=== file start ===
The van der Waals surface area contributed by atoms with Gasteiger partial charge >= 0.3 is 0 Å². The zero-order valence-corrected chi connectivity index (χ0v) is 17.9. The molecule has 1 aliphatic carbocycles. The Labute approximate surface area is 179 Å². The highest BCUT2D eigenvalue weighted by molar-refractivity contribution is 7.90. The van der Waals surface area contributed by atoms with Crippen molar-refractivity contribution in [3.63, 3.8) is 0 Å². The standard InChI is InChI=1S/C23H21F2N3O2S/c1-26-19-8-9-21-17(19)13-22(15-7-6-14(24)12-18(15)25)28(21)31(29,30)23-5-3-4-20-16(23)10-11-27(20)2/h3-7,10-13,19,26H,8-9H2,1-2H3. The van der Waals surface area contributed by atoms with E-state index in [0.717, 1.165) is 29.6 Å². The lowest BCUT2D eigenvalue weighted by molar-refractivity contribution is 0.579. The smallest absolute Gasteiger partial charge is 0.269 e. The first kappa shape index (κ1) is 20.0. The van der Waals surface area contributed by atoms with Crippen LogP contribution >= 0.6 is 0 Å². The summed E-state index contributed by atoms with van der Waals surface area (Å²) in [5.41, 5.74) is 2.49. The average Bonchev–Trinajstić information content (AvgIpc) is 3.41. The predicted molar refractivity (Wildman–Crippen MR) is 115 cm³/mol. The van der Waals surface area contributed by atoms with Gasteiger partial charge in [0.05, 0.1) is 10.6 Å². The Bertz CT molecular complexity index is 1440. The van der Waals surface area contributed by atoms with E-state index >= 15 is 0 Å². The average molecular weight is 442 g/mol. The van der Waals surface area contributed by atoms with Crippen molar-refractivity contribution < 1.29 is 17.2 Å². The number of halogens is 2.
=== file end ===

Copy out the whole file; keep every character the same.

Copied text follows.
The van der Waals surface area contributed by atoms with Gasteiger partial charge >= 0.3 is 0 Å². The zero-order valence-corrected chi connectivity index (χ0v) is 17.9. The molecule has 1 aliphatic carbocycles. The Labute approximate surface area is 179 Å². The highest BCUT2D eigenvalue weighted by molar-refractivity contribution is 7.90. The van der Waals surface area contributed by atoms with Crippen molar-refractivity contribution in [3.63, 3.8) is 0 Å². The standard InChI is InChI=1S/C23H21F2N3O2S/c1-26-19-8-9-21-17(19)13-22(15-7-6-14(24)12-18(15)25)28(21)31(29,30)23-5-3-4-20-16(23)10-11-27(20)2/h3-7,10-13,19,26H,8-9H2,1-2H3. The van der Waals surface area contributed by atoms with E-state index in [0.717, 1.165) is 29.6 Å². The lowest BCUT2D eigenvalue weighted by molar-refractivity contribution is 0.579. The smallest absolute Gasteiger partial charge is 0.269 e. The first kappa shape index (κ1) is 20.0. The van der Waals surface area contributed by atoms with Crippen LogP contribution >= 0.6 is 0 Å². The summed E-state index contributed by atoms with van der Waals surface area (Å²) in [5.41, 5.74) is 2.49. The average Bonchev–Trinajstić information content (AvgIpc) is 3.41. The predicted molar refractivity (Wildman–Crippen MR) is 115 cm³/mol. The van der Waals surface area contributed by atoms with Gasteiger partial charge in [0.05, 0.1) is 10.6 Å². The Bertz CT molecular complexity index is 1440. The van der Waals surface area contributed by atoms with E-state index >= 15 is 0 Å². The average molecular weight is 442 g/mol. The van der Waals surface area contributed by atoms with Crippen molar-refractivity contribution < 1.29 is 17.2 Å². The number of halogens is 2.